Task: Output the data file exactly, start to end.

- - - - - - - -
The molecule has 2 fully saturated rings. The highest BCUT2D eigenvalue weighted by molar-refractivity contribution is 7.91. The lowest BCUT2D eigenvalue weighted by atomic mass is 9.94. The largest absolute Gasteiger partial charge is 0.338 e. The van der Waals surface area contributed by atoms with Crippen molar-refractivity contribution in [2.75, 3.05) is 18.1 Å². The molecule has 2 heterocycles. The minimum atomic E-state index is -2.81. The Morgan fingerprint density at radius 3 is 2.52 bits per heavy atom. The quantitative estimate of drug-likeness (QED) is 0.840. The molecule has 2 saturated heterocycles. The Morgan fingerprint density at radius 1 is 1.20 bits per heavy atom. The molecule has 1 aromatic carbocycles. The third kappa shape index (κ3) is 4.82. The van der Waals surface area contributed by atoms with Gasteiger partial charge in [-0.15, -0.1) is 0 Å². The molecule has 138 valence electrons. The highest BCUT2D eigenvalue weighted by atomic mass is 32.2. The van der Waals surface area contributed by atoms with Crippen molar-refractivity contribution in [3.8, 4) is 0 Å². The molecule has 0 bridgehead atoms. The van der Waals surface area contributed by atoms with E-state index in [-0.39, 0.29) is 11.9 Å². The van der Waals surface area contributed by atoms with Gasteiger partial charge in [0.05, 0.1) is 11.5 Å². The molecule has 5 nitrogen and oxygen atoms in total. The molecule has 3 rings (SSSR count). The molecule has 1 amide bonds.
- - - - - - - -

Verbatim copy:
The molecule has 2 fully saturated rings. The highest BCUT2D eigenvalue weighted by molar-refractivity contribution is 7.91. The lowest BCUT2D eigenvalue weighted by atomic mass is 9.94. The largest absolute Gasteiger partial charge is 0.338 e. The van der Waals surface area contributed by atoms with Crippen molar-refractivity contribution in [2.75, 3.05) is 18.1 Å². The molecule has 2 heterocycles. The minimum atomic E-state index is -2.81. The Morgan fingerprint density at radius 3 is 2.52 bits per heavy atom. The quantitative estimate of drug-likeness (QED) is 0.840. The molecule has 2 saturated heterocycles. The Morgan fingerprint density at radius 1 is 1.20 bits per heavy atom. The molecule has 1 aromatic carbocycles. The third kappa shape index (κ3) is 4.82. The van der Waals surface area contributed by atoms with Gasteiger partial charge in [-0.15, -0.1) is 0 Å². The molecule has 138 valence electrons. The highest BCUT2D eigenvalue weighted by atomic mass is 32.2. The van der Waals surface area contributed by atoms with Crippen molar-refractivity contribution in [3.8, 4) is 0 Å². The molecule has 0 bridgehead atoms. The van der Waals surface area contributed by atoms with E-state index in [-0.39, 0.29) is 11.9 Å². The van der Waals surface area contributed by atoms with Gasteiger partial charge in [0.05, 0.1) is 11.5 Å². The molecule has 5 nitrogen and oxygen atoms in total. The molecule has 3 rings (SSSR count). The molecule has 1 amide bonds.